Adroll: The Social Ad Network (Beta Invites)

adroll-logo.pngJared Kopf thinks that ad networks should be more like social networks. A member of the PayPal mafia (he also helped start Slide), Kopf is now CEO of Adroll, a social ad network that launched in private beta last week. (The first 100 TechCrunch readers to register and type in the promo code “Crunchroll” will get a beta invite).

The last thing the Web needs is another ad network, but Adroll is at least trying something new. It lets niche publishers self-organize into communities of interest so as to have a better shot at attracting advertisers. For instance, in the “Surfing Ad Community,” there are currently eight surf sites that collectively attract an audience of half-a-million per month. There is also an “Alt Music Community” of music blogs. Any publisher can create their own community or ask to join an existing one. Kopf explains this to me in an e-mail:

(Communities can be a) Open, b) Members Can Invite, and c) Only Leader Can Invite)

This actually allows publishers to form communities that are exclusive, or semi-exclusive. So you could form the TechCrunch Ad Community that is made up of smaller tech-focused blogs that you rep. Or a community of “Breaking News Sites.” Sites can join by “friending” you…and you approve (or deny) their admission.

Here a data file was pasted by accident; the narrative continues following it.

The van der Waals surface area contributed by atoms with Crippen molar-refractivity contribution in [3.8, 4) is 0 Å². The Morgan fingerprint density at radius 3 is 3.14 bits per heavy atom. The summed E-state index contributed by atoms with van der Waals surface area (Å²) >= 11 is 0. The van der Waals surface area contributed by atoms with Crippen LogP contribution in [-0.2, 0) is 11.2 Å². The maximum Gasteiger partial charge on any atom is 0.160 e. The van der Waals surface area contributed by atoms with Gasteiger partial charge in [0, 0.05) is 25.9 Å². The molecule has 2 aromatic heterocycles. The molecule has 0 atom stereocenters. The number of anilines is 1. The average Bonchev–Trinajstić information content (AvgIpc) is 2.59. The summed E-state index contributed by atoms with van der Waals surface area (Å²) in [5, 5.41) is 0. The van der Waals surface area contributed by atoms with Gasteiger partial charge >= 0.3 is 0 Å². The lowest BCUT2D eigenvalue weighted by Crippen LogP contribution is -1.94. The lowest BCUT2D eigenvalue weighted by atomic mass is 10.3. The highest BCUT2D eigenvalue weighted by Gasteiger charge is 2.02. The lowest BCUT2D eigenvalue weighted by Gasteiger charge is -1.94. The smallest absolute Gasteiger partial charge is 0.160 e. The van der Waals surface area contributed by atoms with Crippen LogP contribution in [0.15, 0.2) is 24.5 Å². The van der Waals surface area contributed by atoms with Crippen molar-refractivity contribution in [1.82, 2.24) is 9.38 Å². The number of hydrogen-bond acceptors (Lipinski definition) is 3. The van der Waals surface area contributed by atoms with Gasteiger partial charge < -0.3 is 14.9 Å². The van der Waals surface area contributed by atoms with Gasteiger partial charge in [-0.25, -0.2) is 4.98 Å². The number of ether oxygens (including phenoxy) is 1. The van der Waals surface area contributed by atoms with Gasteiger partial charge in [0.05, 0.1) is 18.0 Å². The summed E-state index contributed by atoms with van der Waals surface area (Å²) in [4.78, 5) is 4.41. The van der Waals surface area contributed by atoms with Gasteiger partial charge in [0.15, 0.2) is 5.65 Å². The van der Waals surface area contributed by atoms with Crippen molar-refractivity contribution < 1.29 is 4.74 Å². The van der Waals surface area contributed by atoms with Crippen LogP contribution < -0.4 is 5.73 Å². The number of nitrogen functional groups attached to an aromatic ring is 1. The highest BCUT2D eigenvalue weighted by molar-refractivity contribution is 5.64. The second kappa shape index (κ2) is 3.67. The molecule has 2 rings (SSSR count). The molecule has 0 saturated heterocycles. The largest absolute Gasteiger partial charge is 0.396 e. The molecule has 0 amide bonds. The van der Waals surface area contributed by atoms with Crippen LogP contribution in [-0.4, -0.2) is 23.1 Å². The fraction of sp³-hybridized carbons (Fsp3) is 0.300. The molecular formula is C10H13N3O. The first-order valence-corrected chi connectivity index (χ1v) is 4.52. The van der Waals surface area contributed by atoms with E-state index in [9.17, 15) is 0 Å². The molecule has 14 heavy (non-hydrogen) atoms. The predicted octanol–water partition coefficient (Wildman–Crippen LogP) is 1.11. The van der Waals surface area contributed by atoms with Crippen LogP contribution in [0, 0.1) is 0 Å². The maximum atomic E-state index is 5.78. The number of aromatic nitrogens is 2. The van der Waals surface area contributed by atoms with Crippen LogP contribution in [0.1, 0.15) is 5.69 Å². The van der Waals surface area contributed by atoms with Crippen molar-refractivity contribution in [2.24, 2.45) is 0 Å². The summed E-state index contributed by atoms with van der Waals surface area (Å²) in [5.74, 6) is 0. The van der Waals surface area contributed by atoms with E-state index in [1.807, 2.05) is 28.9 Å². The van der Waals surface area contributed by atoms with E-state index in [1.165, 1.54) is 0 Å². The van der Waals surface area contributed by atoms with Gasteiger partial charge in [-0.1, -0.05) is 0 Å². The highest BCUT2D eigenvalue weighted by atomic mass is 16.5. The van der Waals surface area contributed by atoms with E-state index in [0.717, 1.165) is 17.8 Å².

The big point of differentiation for us is that we . . . use a “social-networking”-style matching system to enable publishers to create their own networks, and help publishers to sell more, at higher CPMs by working together.

Well, that’s the idea. You create your own adroll, just like a blogger would create a blogroll with other related blogs. Except that advertisers can buy ads across that blogroll. They can also buy ads across a tagroll. When publishers set up their profiles they choose tags to describe their site, like “surf,” “celebrities,” or “web 2.0.” And advertisers can buy those tags. Advertisers also have their own profiles, with their own tags. So publishers interested in attracting a certain advertiser need only look at its tags, add them to their own profile, and hope for a match. Thus, the tagrolls could end up being so easy to game as to render them useless.

The bigger question for Adroll is whether advertisers will bite at all. Do they actually want to reach the Long Tail of surfing sites, or just stick with the most popular ones they already can get through other ad networks? The bigger the adroll, the more appealing it will be to advertisers. But become too big and generic, and the communities lose their targeting advantage. Also, most advertisers are used to spraying ads at certain demographics, but Adroll communities are organized by interests. That could be another problem.

The bulk of advertising still goes to the top handful of sites on the Web. So anything that gives niche sites more of a fighting chance is worth trying. Adroll is offering them a new way to band together. Whether advertisers will care depends on how cool the publishers can come across. The same as any other social network.